DUBAI, United Arab Emirates — Apart from China and despite a worldwide drop in death sentences, countries in the Middle East remained among the world's leading executioners last year, Amnesty International said Wednesday.

The number of executions worldwide plummeted to its lowest level in over a decade, with at least 483 people executed in 2020, compared to 657 the previous year, as the coronavirus pandemic slowed criminal trials and disrupted scheduled executions.

Four states in the region — Iran, Egypt, Iraq and Saudi Arabia — topped the global list and pressed on with shootings, beheadings and hangings, ignoring pleas by rights groups to halt executions during the pandemic, the report said.

Although counts in the nations fell in line with global trends, largely due to Saudi legal reforms, the countries carried out 88% of the world's total known executions in 2020, according to the London-based rights group that campaigns for abolition of the death penalty.

The numbers show the region is "truly out of sync with the rest of the world," said Heba Morayef, Amnesty's director for the Middle East and North Africa. "The Middle East stands out as a region that clings to the use of the death penalty after deeply unfair trials."

Egypt executed more than three times as many condemned prisoners in 2020 as it did the year before, overtaking Saudi Arabia as the world's third-most prodigious executioner, the report said.

Although Iraq more than halved the number of people it put to death last year compared to 2019, primarily because of virus-induced court closures, the government faces international criticism for carrying out mass executions. Iraqi courts have grappled with thousands of detainees suspected of being Islamic State group fighters or supporters following the militant group's defeat on the battlefield in 2017. Last November, 21 prisoners held on terrorism-related charges were hanged in a single day.

The region's overall 25% decline in executions was driven by Saudi Arabia, long one of the world's most prolific executioners. In a dramatic shift, the Saudi government scaled back its executions last year by 85%. The kingdom attributed the drop to legal reforms promoted by the country's de facto ruler, Crown Prince Mohammed bin Salman. New directives halted executions for drug offenses and abolished the death penalty for minors.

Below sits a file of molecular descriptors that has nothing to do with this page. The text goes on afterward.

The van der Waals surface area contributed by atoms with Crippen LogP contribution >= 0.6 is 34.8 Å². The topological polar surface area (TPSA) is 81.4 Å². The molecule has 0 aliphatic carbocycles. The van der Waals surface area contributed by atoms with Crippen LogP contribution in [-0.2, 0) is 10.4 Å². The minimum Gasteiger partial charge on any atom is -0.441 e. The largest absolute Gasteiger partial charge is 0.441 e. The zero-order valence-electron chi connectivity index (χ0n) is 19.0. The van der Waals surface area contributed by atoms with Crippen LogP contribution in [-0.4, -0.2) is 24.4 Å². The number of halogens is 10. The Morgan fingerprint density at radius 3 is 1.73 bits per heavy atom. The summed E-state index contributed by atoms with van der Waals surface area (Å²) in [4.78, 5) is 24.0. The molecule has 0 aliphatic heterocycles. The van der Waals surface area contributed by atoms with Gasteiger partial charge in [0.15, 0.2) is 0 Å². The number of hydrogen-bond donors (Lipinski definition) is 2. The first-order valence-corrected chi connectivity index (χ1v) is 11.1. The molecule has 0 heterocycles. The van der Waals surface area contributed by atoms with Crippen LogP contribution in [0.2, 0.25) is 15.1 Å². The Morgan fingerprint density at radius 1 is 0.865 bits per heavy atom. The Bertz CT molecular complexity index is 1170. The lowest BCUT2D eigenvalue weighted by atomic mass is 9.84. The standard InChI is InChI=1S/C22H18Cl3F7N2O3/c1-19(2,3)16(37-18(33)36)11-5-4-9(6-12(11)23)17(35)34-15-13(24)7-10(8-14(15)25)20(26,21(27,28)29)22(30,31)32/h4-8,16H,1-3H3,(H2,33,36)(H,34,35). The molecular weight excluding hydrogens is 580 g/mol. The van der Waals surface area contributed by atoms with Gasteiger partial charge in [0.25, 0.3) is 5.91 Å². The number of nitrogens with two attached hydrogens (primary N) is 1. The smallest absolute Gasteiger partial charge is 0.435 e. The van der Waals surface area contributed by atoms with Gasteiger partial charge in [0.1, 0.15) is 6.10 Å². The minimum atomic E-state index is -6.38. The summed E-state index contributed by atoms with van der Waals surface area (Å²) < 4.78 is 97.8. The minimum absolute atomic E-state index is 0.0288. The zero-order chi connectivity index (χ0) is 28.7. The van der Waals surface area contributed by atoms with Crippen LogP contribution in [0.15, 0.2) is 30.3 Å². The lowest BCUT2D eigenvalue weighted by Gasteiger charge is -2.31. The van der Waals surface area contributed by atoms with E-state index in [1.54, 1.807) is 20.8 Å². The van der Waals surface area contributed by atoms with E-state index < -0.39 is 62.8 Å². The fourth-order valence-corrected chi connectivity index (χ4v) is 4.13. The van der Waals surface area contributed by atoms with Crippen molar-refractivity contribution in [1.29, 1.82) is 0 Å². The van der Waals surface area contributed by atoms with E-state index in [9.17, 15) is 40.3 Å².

Amnesty's annual country-to-country figures exclude China, where figures, believed to be in the thousands, are classified as a state secret. The report also omits executions from some countries marred by conflict like Syria, which Morayef called "one of the big black boxes."

Egypt held 107 executions last year, a significant increase from the 32 recorded in 2019. Some two dozen of the executed men had been convicted on political violence charges, particularly following the military overthrow in 2013 of Egypt's first democratically elected president, the late Islamist Mohammed Morsi.

Last fall, executions soared in Egypt after unrest on death row at Cairo's notorious Tora prison, where authorities claimed that several inmates tried to escape. Rights groups say military trials for civilians and the use of torture to extract confessions have increased as President Abdel Fattah el-Sissi entrenches his authoritarian rule. In response to criticism, the government has insisted that security and stability are its top priorities.

Iran remained the top executioner in the Middle East, meting out at least 246 deaths last year, more than half of the region's total.

The Amnesty report particularly lamented Iran's execution of juveniles, political opponents and journalists. Last December, Iran hanged dissident journalist Ruhollah Zam, who launched a popular news channel that helped spark nationwide economic protests. In another case, Navid Afkari, a wrestler imprisoned for allegedly stabbing a man amid protests against Iran's theocracy in 2018, was hastily hanged without prior notice to his family or lawyer last fall, Amnesty said.

Saudi Arabia, long notorious for its public beheadings, decreased its executions as international scrutiny of the kingdom's human rights record increased, Amnesty noted. The change came as Saudi Arabia promoted its global stature by hosting the Group of 20 summit last year and braced for cooler relations with U.S. President Joe Biden.

Mideast countries that had not put anyone to death in years also did so in 2020. The sultanate of Oman reversed course by putting four people to death and Qatar resumed executions for the first time in over two decades with the hanging of a Nepali migrant worker convicted of murder.

By law or in practice, the death penalty is now abolished in 144 countries, though Amnesty expects no such change in the Middle East.

"It's a reflection of the crisis of human rights," Morayef said. "Until Middle East leaders start taking the justice system seriously instead of just empowering their security services, I fear we're going to continue to see these kinds of numbers."

___

Isabel DeBre on Twitter: www.twitter.com/isabeldebre.